Aga Coalbrookdale foundry closure: Dismay and disbelief as firm pulls the plug
It is the end of an era, and a sad day in the rich history of Coalbrookdale.
The news the Aga foundry is to close was today met with a mixture of dismay and disbelief.
Although now operated by Aga Rangemaster, which has announced it will be closing the site, the foundry has been a big employer in the World Heritage Site for centuries, previously as the base of the Coalbrookdale Company, known in the 19th century for its ornate ironwork.
The site has also been a celebrity favourite, visited by former Government minister Michael Portillo in 2011 as part of his Great Railway Journeys television series in which he celebrated its continued link to the heavy industry of the past.
It was also visited by French actor Gerard Depardieu in 2010, who loved the Shropshire-made Aga cooker and fridge in his Paris home so much he arranged a visit to the county to see for himself how they were made.
Princess Anne called in at the Aga factory in Ketley in 2008 and was presented with a set of red cast iron cookware to match the Shropshire-built red Aga she has at home in the Cotswolds.
Many people who have worked at the foundry have described it as being like a family, and say generations have all worked in Coalbrookdale.
Ironbridge resident Graham Hickman worked at the foundry from 1965 to 2005.
The 67-year-old has lived on High Street in Ironbridge for more than six decades.
He said the loss was an "absolute disaster" and would be a great loss to the Ironbridge Gorge.
He said: "The foundry has been there since 1709 and it is a real shame. It is going to hit the community hard.
"The industrial revolution wouldn't have started without the Coalbrookdale foundry.
"I am totally shocked, a lot of ex-employees around the world will be be grieving"
Mr Hickman said his concern now was what will happen to the foundry once Aga move out.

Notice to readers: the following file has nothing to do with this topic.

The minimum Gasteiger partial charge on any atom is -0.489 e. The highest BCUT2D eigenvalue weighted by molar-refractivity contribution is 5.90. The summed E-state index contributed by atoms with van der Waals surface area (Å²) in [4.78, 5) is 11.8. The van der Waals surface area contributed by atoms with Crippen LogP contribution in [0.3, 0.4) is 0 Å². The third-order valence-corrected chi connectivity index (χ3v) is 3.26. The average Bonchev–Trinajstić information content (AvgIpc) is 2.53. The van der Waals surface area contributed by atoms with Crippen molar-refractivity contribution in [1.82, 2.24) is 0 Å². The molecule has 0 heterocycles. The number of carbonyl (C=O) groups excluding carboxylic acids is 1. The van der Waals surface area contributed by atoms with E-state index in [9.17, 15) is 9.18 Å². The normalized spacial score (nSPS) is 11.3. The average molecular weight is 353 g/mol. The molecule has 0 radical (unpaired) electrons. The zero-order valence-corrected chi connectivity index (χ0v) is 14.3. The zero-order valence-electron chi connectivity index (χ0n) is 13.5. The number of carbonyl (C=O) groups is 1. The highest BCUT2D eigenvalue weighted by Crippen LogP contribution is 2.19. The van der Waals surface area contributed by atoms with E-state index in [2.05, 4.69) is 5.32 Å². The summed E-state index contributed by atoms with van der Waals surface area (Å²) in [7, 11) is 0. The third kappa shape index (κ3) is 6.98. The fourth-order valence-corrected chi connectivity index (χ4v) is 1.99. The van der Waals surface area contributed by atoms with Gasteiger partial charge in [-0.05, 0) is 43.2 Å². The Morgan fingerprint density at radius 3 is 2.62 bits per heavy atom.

He said: "I for once will be concerned what happens when the foundry does close. It should be protected.
"We definitely wouldn't want any houses on the site.
"Someone like English Heritage or some other body should take over the site or at least preserve the memories that it has."
Nicola Lowery, ward member for the Ironbridge Gorge on Telford & Wrekin Council, said she was also saddened to hear the news.
She added: "The Aga-Rayburn Factory in Coalbrookdale is located on one of the original foundry sites of Abraham Darby I where he first smelted iron ore with coke in 1709.
"There is significant history to this site in terms of industrial heritage and that the foundry undertook the building of the world's first cast-iron bridge which has become the one of our most important historical assets locally as the Iron Bridge.
"I greatly appreciate the challenges that AGA have faced and the organisational changes they have been looking to make to response to the changing market conditions.
"However, AGA have advised that the closure of the foundry is part of a plan to improve efficiency and secure the longer-term future of the AGA brand.
"I am greatly saddened to hear that the decision has been taken to cease the manufacture of castings at Coalbrookdale and close this facility.
"We understand approximately 35 staff will be affected however, I hope Middleby Corp will be working with the staff and union representatives to see if they can be redeployed to other parts of the business and mitigate the impact of any redundancies.
"There is a significant amount of history to this site and I hope a future use can be secured for the site to continue this industrial legacy for generations to come”.
Councillor Heather Oldershaw, chairman of the The Gorge Parish Council, which covers Coalbrookdale, Coalport, Ironbridge, Jackfield and Lightmoor, said the loss was "very, very sad."
She said: "It is awfully sad to see such a long standing business leave which has such a connection to our heritage.
"We offer our condolences to the families and those who will be affected, as it won't just be those employed at the site."